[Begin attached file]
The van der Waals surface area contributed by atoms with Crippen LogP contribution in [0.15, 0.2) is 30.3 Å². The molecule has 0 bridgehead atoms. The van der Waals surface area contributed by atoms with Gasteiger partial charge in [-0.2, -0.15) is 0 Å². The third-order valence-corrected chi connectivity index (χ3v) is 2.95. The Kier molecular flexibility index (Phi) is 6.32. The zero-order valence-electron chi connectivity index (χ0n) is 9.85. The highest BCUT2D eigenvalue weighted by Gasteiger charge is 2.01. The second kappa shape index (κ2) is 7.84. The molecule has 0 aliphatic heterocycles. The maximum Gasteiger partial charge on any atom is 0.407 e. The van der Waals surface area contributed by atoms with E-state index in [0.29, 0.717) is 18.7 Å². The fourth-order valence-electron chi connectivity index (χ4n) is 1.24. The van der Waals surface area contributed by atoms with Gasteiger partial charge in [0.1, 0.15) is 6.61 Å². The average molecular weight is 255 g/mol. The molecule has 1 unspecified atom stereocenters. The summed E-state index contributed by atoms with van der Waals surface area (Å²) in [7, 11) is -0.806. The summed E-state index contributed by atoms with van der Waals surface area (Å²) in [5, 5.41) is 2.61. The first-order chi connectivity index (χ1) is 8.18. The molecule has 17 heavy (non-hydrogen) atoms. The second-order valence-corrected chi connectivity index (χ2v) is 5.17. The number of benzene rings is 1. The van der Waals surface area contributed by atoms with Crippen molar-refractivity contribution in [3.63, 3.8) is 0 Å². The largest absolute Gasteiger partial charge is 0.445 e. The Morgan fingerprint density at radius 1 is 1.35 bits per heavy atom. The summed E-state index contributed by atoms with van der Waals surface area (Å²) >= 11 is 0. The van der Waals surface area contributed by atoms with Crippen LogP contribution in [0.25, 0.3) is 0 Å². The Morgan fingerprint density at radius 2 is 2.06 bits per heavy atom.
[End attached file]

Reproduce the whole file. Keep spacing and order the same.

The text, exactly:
The van der Waals surface area contributed by atoms with Crippen LogP contribution in [0.15, 0.2) is 30.3 Å². The molecule has 0 bridgehead atoms. The van der Waals surface area contributed by atoms with Gasteiger partial charge in [-0.2, -0.15) is 0 Å². The third-order valence-corrected chi connectivity index (χ3v) is 2.95. The Kier molecular flexibility index (Phi) is 6.32. The zero-order valence-electron chi connectivity index (χ0n) is 9.85. The highest BCUT2D eigenvalue weighted by Gasteiger charge is 2.01. The second kappa shape index (κ2) is 7.84. The molecule has 0 aliphatic heterocycles. The maximum Gasteiger partial charge on any atom is 0.407 e. The van der Waals surface area contributed by atoms with E-state index in [0.29, 0.717) is 18.7 Å². The fourth-order valence-electron chi connectivity index (χ4n) is 1.24. The van der Waals surface area contributed by atoms with Gasteiger partial charge in [0.1, 0.15) is 6.61 Å². The average molecular weight is 255 g/mol. The molecule has 1 unspecified atom stereocenters. The summed E-state index contributed by atoms with van der Waals surface area (Å²) in [7, 11) is -0.806. The summed E-state index contributed by atoms with van der Waals surface area (Å²) in [5, 5.41) is 2.61. The first-order chi connectivity index (χ1) is 8.18. The molecule has 17 heavy (non-hydrogen) atoms. The second-order valence-corrected chi connectivity index (χ2v) is 5.17. The number of benzene rings is 1. The van der Waals surface area contributed by atoms with Crippen molar-refractivity contribution in [3.63, 3.8) is 0 Å². The largest absolute Gasteiger partial charge is 0.445 e. The Morgan fingerprint density at radius 1 is 1.35 bits per heavy atom. The summed E-state index contributed by atoms with van der Waals surface area (Å²) >= 11 is 0. The van der Waals surface area contributed by atoms with Crippen LogP contribution in [0.25, 0.3) is 0 Å². The Morgan fingerprint density at radius 2 is 2.06 bits per heavy atom.